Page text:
I saw a recent ‘maker’ video describing a small transmitting loop for 40m.
The loop used a 3m length of 19mm copper pipe formed into a circle, and at the gap where the ends almost meet, a tuning capacitance is synthesised using coaxial cable.
Above is a screen shot from Reg Edwards loop design program. It calculates the radiation resistance at 0.005Ω, loss resistance of the loop at 0.035Ω, capacitance to resonate it of 206pF (Xc=108Ω), and a bandwidth of 3.2kHz.
The video I mention used a variable capacitor fabricated from FR-4 PCB material at the end of 1.8m of RG213. Lets us assume the FR-4 capacitor to be 10pF and dissipation factor for FR-4 to be 0.18, the impedance of this capacitor will be 40-j2240Ω (note the large series resistance, FR-4 is a lossy dielectric).
Using TLLC, the input impedance of the coax section with the FR-4 capacitor is calculated as 0.3-j110Ω which reconciles really well with the predicted tuning reactance.
The total loop resistance now is 0.005Ω radiation resistance, 0.035Ω copper pipe resistance, and 0.30Ω equivalent series resistance for the tuning capacitance, making a total of 0.34Ω of which 0.005Ω is radiation resistance, a loop efficiency of 0.005/0.34=1.5% or a loss of 18dB (equivalent to 3 S points). There will be some further losses in the input coupling loop, but it should be possible to contain losses to under 20dB. The reality is that 90% of the input power is used to heat the synthesised tuning capacitance, it should get noticeably warm at 100W of carrier input to the antenna system.
The 10 fold increase in system loss should deliver half power bandwidth of about 10 times that given by the calculator, or about 32kHz.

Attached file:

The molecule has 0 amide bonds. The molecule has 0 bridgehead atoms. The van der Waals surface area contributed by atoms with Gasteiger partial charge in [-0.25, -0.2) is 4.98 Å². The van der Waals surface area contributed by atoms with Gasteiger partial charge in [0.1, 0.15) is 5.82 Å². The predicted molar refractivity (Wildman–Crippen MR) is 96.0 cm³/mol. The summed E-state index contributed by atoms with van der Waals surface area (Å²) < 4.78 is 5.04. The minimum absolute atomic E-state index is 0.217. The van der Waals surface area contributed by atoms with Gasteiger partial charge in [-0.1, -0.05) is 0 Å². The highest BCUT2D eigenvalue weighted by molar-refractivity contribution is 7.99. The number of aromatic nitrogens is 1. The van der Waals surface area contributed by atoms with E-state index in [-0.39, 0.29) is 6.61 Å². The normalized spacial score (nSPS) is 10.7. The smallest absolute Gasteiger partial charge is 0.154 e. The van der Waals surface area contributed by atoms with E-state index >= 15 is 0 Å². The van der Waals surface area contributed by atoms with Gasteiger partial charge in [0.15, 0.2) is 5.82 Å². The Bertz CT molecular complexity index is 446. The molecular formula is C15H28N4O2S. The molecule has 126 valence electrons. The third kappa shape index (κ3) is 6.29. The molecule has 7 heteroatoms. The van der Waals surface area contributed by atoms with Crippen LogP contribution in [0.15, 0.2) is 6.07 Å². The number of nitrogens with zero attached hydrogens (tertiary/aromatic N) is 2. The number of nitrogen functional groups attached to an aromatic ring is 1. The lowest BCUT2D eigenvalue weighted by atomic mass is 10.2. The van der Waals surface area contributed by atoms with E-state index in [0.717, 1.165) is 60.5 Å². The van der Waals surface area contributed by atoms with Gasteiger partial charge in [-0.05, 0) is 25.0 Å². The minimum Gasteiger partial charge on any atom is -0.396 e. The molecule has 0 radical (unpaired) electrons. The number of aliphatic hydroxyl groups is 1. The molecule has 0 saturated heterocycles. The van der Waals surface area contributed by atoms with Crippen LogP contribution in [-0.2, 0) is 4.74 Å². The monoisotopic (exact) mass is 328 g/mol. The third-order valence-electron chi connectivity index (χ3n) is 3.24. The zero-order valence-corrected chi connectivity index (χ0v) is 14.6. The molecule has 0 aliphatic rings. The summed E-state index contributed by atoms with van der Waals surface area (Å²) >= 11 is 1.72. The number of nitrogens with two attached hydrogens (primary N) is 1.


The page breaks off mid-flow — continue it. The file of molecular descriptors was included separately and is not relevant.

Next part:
Overall, the antenna system at 1m above ground could be expected to be around 25dB behind an efficient half wave dipole system at 10m height.
Clearly, the improvised tuning capacitance is the single lossiest element of the system, and loops that use a better tuning capacitance can be expected to perform much better (a quality vacuum cap should be about 8dB better).
An alternate design with 3mm copper conductor instead of 19mm tube, and four 0.5m sections of RG213 in parallel with the same poor PCB capacitor would be about the same efficiency, the increased loss of the 3mm being offset by the lower loss of the 4 shorter coax sections in parallel.
- Choosing low loss components for small transmitting loops is critical to efficiency.
- FR-4 makes lossy capacitors.
- Transmission line sections can make lossy reactors.
- Duffy, O. 2001. RF Transmission Line Loss Calculator (TLLC). VK1OD.net (offline).
- ———. 2012. PC high voltage RF capacitors. VK1OD.net (offline).
- Parker, P. 2014. 100 watt 7 MHz magnetic loop for units and apartments on Youtube. https://www.youtube.com/watch?v=Cv_RnLpZ9gw .